How do scientists weigh a galaxy?

Started by Dr. Krishna Kumari Challa. Last reply by Dr. Krishna Kumari Challa on Saturday. 1 Reply

How do scientists weigh a galaxy? It's an astronomical challenge, particularly if it's the galaxy you call home. It turns out there are several ways to get a handle on the mass of the Milky Way, and…Continue

The complexity of hallucinations

Started by Dr. Krishna Kumari Challa. Last reply by Dr. Krishna Kumari Challa May 28. 1 Reply

Hallucinations are often depicted in the movies as terrifying experiences. Think Jake Gyllenhaal seeing a monstrous rabbit in Donnie Darko,…Continue

Turmeric: here’s how it actually measures up to health claims

Started by Dr. Krishna Kumari Challa. Last reply by Dr. Krishna Kumari Challa May 27. 1 Reply

Turmeric has been used by humans for more than 4,000 years. As well as cooking and cosmetics, it’s been a staple of the traditional medicine practice of Ayurveda, used to treat a variety of…Continue

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Comment by Dr. Krishna Kumari Challa on March 18, 2015 at 8:50am

Darbha (Desmotachya bipinnata) is a tropical grass considered a sacred material in Vedic scriptures and is said to purify the offerings during such rituals.

At the time of eclipse, people place that grass in food items that could ferment and once the eclipse ends the grass is removed.

A systematic research was conducted by the SASTRA University researchers, in which cow’s curd was chosen as a food item that could ferment easily.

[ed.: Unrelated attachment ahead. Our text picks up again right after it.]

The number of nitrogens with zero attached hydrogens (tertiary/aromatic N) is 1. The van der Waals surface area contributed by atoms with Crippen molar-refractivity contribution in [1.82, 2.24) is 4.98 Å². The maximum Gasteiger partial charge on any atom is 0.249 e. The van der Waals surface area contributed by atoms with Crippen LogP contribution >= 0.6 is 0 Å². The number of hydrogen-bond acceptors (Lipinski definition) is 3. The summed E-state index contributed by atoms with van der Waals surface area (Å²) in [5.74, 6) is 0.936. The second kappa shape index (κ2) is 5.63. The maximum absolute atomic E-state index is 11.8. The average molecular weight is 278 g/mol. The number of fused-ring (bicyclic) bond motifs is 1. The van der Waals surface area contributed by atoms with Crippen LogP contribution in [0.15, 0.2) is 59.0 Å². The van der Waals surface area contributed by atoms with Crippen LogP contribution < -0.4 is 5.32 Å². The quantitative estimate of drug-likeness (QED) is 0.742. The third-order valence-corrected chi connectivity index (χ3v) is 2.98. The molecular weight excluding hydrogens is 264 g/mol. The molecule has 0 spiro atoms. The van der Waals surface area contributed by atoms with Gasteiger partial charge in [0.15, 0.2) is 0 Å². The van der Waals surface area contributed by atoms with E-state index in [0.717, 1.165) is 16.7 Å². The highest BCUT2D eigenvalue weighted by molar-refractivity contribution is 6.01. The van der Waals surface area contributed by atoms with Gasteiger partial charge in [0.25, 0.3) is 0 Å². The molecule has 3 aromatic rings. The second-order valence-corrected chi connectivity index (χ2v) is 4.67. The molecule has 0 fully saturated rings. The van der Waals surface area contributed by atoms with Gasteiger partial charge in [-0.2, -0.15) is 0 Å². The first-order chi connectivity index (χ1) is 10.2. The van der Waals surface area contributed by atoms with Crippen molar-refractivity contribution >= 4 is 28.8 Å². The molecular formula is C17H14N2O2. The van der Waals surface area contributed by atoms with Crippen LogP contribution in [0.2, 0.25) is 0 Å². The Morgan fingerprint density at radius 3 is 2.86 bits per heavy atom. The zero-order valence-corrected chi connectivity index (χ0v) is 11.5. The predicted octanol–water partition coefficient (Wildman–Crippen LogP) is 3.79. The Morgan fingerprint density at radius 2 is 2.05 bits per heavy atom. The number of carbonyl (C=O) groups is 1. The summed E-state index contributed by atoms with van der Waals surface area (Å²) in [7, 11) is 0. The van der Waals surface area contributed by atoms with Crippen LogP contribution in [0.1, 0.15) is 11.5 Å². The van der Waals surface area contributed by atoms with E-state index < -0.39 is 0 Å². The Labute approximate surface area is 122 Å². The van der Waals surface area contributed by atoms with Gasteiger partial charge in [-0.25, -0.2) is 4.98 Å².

Five other tropical grass species, including lemon grass, Bermuda grass, and bamboo were chosen for comparison based on different levels of antibiotic properties and hydro phobicity.

Electron microscopy of different grasses revealed stunning nano-patterns and hierarchical nano or micro structures in darbha grass while they were absent in other grasses.

On studying the effect of various grasses on the microbial community of the curd, darbha grass alone was found to attract enormous number of bacteria into the hierarchical surface features.

These are the bacteria responsible for fermentation of cow’s curd.

During eclipse, the wavelength and intensity of light radiations available on the earth’s surface is altered. Especially, the blue and ultraviolet radiations, which are known for their natural disinfecting property, are not available in sufficient quantities during eclipse.

This leads to uncontrolled growth of micro-organisms in food products during eclipse and the food products are not suitable for consumption. Darbha was thus used as a natural disinfectant on specific occasions, say researchers at SASTRA University.

Further, the scientists say that darbha could be used as a natural food preservative in place of harmful chemical preservatives and the artificial surfaces mimicking the hierarchical nano patterns on the surface of darbha grass could find applications in health care where sterile conditions were required.